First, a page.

Therefore, if the Minister feels, as I hope he does, that there must be an inquiry between now and 1976, there is no reason why he could not announce the setting up of that inquiry in 1972. It could start deliberations, say, in the middle of next year and produce a report towards the end of 1973 or the beginning of 1974. We would want that inquiry to look not only at the allocation of the fourth channel but at the whole structure of broadcasting, including commercial radio and consider whether there should be commercial or non-commercial radio, local or non-local radio. We would want all such matters to be considered by the inquiry.

On the unlikely assumption that the Government are still in office towards the end of 1974, or, if they are, that the Minister still occupies his present post, whoever is responsible for this decision then must, by the end of 1973 or the beginning of 1974, have in his hands a report based on long and detailed consideration. There is no reason why at that stage he could not announce his decisions in principle to take effect in 1976, when the charter runs out. He would not be pre-empting future decisions which must be taken. He would not be preventing the B.B.C. or the I.T.A. from going on with their activities or initiating such activities as they would wish to initiate after 1976.

The report having been prepared and put in the Minister's hands, it is not 1976, but the date at which he announces his decision on the report which matters. This is not a semantic argument, with respect to the Minister's P.P.S.; it is an argument of substance.

It would not be right for the Minister to take a decision on the allocation of the fourth channel or on local commercial radio until he had had the opportunity to look at the report of that independent body. There is no reason why the report should not be in his hands in approximately two and half years from now, or why the decision should not have been announced by then. If the decision is that the I.T.A. shall continue in its present form, I see no reason why the Television Act should not be amended to bring the date forward a year. If the decision was that the B.B.C. should continue with something very much approaching its present charter and structure, why should it have to wait until 1976 if everybody agrees that it should go on from the middle of 1974? It is not a question of freezing the position for five or six years every 10 or 12 years.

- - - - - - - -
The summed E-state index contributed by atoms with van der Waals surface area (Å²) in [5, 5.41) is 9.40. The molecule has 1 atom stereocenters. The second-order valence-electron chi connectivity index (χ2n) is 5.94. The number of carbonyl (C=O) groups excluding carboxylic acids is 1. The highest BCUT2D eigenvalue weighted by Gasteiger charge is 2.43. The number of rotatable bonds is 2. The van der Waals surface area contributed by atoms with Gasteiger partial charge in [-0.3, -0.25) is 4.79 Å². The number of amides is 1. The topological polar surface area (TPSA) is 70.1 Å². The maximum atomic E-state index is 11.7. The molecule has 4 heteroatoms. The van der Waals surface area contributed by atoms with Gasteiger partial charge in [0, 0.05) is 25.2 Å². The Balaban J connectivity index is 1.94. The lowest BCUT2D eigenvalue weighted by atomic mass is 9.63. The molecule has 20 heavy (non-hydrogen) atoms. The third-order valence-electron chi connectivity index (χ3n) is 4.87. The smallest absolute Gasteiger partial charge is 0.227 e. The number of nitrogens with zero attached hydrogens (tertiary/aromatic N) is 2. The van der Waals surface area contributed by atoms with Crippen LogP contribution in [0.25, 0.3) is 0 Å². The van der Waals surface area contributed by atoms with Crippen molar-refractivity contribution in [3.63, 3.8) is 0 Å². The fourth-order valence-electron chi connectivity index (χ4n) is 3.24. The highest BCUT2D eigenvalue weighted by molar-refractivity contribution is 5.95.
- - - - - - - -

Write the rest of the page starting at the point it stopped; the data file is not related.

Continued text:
Inquiries of this sort should take place when decisions of this sort have to be made. If there are major decisions to be made in broadcasting, it might well be worthwhile setting up a public inquiry. If no decisions have to be taken, I agree that there is no point in having an inquiry for the sake of it. There is no magic in the period of 10 to 12 years. There is no reason why the inquiry should not be designed to set the pattern of broad-casting, not for a decade, but for 15 years or even longer. If matters arise which call for a new inquiry, then let us have one. But I should be reluctant to see the Minister taking decisions now on the basis that he must wait until 1976 when this is patently not so.

If the Minister were to approach the matter in this way, he would be demonstrating his concern to secure a full and public discussion on broadcasting problems and he would be taking his decisions slowly and deliberately, as clearly he should, on this very important topic. Everybody agrees that that is what the Minister should do, and I hope that he will make an announcement to that effect this evening.

8.45 p.m.

The Minister of Posts and Telecommunications (Mr. Christopher Chataway)

I should like to add my very warm congratulations to the hon. Member for Derby, North (Mr. Whitehead) upon giving us the opportunity for having this debate and upon the way in which he introduced the debate with what was an extremely thoughtful and interesting contribution. There had been on this side of the House a little anxiety about the health of some hon. Members opposite who have been indulging in marathon performances in the Standing Committee upstairs. We offer them our condolences. It has been a very welcome surprise to find how much extremely interesting material those hon. Members can pack into a very short time.

It is extremely valuable that we should have the opportunity to have this debate at this time. It gives me the opportunity to make it absolutely clear that the Government do not have a closed mind on the subject of the fourth television channel. There have been a few confident assertions, outside the House, that the issue is already settled one way or another. That is certainly not so. I have always made it plain to the House, and certainly to the Independent Television Authority, that while I see some strong arguments against allocating this fourth channel in the years immediately ahead, the Government have not ruled it out. We have recently received this submission from the Authority, and that I shall be studying carefully.

I think it has been recognised throughout this debate that the discussion about the uses to which the fourth channel could be put has been conducted for quite a number of years. There have been references by hon. Members to the Pilkington Committee and the recommendation of the Pilkington Committee that with a structural change the fourth channel should be allocated to I.T.V. The Government at that time, while not authorising the I.T.A. to go ahead with the second channel, expressed the view that this might be right in a few years' time.